Department of Mathematics

2-252B

sdlh@mit.edu

I am an NSF postdoc at MIT. My CV is here.

I received my PhD from Harvard University in 2023, under the supervision of Mark Kisin.

For the 2024–2025 academic year, I will be visiting the Max Planck Institute for Mathematics.

We prove that Fargues–Scholze's semisimplified local Langlands correspondence (for quasisplit groups) with F_{ℓ}-coefficients is compatible with Deligne and Kazhdan's philosophy of close fields. From this, we deduce that the same holds with Q_{ℓ}-coefficients after restricting to wild inertia, addressing questions of Gan–Harris–Sawin and Scholze. The proof involves constructing a moduli space of nonarchimedean local fields and then extending Fargues–Scholze's work to this context.

Cuspidal automorphic representations τ of PGL_{2} correspond to global long root *A*-parameters for G_{2}. Using an exceptional theta lift between PU_{3} and G_{2}, we construct the associated global *A*-packet and prove the Arthur multiplicity formula for these representations when τ is dihedral and satisfies some technical hypotheses. We also prove that this subspace of the discrete automorphic spectrum forms a full near equivalence class. Our construction yields new examples of quaternionic modular forms on G_{2}.

We prove that V. Lafforgue's global Langlands correspondence is compatible with Fargues–Scholze's semisimplified local Langlands correspondence. As a consequence, we canonically lift Fargues–Scholze's construction to a non-semisimplified local Langlands correspondence for positive characteristic local fields. We also deduce that Fargues–Scholze's construction agrees with that of Genestier–Lafforgue, answering a question of Fargues–Scholze, Hansen, Harris, and Kaletha. The proof relies on a uniformization morphism for moduli spaces of shtukas.

Using a mixed-characteristic incarnation of fusion, we prove an analog of Nekovář–Scholl's plectic conjecture for local Shimura varieties. We apply this to obtain results on the plectic conjecture for (global) Shimura varieties after restricting to a decomposition group. Along the way, we prove a *p*-adic uniformization theorem for the basic locus of abelian type Shimura varieties at hyperspecial level, which is of independent interest.

We prove the plectic conjecture of Nekovář–Scholl over global function fields *Q*. For example, when the cocharacter is defined over *Q* and the structure group is a Weil restriction from a geometric degree *d* separable extension *F/Q*, consider the complex computing ℓ-adic intersection cohomology with compact support of the associated moduli space of shtukas over *Q*_{I}. We endow this with the structure of a complex of (Weil(*F*)^{d} S_{d})^{I}-modules, which extends its structure as a complex of Weil(*Q*)^{I}-modules constructed by Arinkin–Gaitsgory–Kazhdan–Raskin–Rozenblyum–Varshavsky. We show that the action of (Weil(*F*)^{d} S_{d})^{I} commutes with the Hecke action, and we give a moduli-theoretic description of the action of Frobenius elements in Weil(*F*)^{d×I}.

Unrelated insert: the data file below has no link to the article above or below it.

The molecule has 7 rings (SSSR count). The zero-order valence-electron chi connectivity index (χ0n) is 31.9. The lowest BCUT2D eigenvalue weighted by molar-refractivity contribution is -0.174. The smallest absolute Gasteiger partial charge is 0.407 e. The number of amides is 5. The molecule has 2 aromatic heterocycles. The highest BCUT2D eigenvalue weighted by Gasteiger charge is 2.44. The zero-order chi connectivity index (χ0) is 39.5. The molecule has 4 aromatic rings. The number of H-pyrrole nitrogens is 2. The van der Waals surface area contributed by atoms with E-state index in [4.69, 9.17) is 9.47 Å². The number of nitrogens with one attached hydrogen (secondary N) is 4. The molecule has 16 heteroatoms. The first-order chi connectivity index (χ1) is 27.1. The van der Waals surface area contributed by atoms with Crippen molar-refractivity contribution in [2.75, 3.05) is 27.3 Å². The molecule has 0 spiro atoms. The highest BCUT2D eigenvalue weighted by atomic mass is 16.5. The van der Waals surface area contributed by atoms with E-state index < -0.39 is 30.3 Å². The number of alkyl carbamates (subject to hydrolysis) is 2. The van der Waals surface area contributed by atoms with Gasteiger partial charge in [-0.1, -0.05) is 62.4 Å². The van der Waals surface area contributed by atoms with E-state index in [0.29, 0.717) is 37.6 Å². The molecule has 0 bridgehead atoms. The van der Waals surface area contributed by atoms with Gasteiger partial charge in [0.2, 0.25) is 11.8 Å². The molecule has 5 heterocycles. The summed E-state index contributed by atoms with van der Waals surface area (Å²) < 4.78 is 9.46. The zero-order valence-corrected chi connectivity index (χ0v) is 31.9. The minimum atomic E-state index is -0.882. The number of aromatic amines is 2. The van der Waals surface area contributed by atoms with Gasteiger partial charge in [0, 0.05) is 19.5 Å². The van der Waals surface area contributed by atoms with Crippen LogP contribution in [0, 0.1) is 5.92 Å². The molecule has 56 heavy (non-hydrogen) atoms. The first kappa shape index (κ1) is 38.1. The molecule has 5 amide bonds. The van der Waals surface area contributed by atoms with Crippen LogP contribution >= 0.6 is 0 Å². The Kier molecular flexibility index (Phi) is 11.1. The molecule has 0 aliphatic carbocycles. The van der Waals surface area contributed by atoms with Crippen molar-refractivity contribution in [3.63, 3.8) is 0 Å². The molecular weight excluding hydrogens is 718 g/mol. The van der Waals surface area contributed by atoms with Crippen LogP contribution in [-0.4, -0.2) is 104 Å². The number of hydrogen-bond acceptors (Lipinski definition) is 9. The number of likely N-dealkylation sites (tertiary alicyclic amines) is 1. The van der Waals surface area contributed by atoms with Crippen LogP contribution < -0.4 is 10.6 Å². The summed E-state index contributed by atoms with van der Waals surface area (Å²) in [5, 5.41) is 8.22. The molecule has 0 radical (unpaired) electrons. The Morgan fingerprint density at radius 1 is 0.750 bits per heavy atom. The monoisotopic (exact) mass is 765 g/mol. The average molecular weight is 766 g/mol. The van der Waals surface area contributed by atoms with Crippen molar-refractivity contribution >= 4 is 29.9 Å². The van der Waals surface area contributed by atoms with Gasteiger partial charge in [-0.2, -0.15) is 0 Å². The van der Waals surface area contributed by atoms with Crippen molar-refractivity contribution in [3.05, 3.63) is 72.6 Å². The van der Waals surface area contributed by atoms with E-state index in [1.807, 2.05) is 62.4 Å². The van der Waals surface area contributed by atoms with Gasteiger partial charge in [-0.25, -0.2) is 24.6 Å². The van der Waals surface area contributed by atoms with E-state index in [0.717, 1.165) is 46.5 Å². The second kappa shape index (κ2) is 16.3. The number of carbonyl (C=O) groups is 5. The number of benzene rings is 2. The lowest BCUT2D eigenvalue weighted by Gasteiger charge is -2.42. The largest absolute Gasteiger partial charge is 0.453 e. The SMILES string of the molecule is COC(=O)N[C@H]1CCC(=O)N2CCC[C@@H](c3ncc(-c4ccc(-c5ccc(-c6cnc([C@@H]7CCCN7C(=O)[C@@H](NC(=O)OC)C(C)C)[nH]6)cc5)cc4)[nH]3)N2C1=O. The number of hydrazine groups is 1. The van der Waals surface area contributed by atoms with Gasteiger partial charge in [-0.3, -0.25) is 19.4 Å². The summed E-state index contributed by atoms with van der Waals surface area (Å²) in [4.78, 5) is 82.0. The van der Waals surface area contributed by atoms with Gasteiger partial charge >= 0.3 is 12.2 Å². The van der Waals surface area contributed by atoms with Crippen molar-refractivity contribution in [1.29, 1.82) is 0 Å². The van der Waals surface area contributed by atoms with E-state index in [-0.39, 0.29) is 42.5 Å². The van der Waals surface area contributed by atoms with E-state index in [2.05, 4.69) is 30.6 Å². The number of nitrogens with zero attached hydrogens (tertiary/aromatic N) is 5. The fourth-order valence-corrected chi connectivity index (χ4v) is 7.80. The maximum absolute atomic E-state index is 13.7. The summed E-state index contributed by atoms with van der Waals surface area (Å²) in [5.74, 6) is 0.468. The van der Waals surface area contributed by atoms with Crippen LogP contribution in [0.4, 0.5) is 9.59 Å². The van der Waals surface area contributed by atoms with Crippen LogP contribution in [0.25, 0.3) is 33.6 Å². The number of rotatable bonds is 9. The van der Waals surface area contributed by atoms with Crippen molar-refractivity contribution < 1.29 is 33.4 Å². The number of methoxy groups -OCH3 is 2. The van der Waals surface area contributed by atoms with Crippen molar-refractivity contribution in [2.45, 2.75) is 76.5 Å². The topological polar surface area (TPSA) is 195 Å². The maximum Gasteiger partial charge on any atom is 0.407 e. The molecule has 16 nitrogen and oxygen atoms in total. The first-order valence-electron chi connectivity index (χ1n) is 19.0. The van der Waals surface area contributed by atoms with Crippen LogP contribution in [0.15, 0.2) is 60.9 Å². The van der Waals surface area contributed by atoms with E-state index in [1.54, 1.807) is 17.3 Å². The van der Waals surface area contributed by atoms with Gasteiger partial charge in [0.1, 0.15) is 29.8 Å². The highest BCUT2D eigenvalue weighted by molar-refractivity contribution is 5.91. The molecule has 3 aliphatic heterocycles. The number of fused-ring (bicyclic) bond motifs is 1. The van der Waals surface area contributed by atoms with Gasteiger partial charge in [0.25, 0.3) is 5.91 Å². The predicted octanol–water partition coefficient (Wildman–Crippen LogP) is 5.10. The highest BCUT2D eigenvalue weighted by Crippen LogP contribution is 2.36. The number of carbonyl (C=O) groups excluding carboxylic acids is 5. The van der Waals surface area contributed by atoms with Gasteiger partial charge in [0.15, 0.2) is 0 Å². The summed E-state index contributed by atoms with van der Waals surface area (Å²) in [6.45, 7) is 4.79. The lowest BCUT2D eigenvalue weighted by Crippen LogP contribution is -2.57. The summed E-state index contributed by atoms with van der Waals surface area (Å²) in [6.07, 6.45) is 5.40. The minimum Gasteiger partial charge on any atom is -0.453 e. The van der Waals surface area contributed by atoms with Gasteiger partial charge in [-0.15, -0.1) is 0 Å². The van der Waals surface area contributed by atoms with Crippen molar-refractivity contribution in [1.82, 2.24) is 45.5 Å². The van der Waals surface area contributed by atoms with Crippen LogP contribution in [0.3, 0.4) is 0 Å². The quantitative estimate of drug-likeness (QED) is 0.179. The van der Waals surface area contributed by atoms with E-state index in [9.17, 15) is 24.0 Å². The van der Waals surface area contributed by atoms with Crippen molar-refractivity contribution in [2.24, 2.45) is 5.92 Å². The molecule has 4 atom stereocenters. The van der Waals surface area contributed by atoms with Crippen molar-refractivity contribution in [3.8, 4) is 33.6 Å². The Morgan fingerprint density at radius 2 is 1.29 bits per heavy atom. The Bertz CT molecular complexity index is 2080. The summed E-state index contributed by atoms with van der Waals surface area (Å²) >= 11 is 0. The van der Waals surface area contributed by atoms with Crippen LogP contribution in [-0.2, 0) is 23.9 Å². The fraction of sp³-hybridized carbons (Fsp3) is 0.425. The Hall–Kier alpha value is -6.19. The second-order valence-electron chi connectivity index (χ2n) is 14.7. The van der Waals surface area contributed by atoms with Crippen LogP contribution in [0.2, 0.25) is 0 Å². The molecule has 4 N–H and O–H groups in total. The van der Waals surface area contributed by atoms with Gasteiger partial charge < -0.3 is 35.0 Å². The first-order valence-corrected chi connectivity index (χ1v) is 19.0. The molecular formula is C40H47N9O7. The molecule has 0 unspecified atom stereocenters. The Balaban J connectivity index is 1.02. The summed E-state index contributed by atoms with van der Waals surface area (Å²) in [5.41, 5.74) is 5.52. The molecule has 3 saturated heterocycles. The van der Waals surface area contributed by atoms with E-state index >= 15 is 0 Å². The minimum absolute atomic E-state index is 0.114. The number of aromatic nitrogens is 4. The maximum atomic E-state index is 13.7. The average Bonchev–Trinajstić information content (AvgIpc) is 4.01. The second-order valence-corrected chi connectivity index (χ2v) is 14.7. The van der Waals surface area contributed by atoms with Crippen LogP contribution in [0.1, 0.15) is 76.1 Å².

Let *F* be a local field of characteristic *p* > 0. By adapting methods of Scholze, we give a new proof of the local Langlands correspondence for GL_{n} over *F*. More specifically, we construct ℓ-adic Galois representations associated with many discrete automorphic representations over global function fields, which we use to construct a map π→rec(π) from isomorphism classes of irreducible smooth representations of GL_{n}(*F*) to isomorphism classes of *n*-dimensional semisimple continuous representations of *W*_{F}. Our map rec is characterized in terms of a local compatibility condition on traces of a certain test function *f*_{τ,h}, and we prove that rec equals the usual local Langlands correspondence (after forgetting the monodromy operator).

- Introduction to étale cohomology
- From elliptic modules to excursion operators
- Almost étale algebras
- Automorphic representations and the Ruziewicz problem

- Functional Analysis (Charlie Smart)
- Height Functions in Number Theory (Kazuya Kato)
- Geometric Satake (Victor Ginzburg)

- In Spring 2024, I co-organized the MIT Number Theory Seminar.
- From Fall 2022 to Spring 2023, I co-organized the Harvard Number Theory Seminar.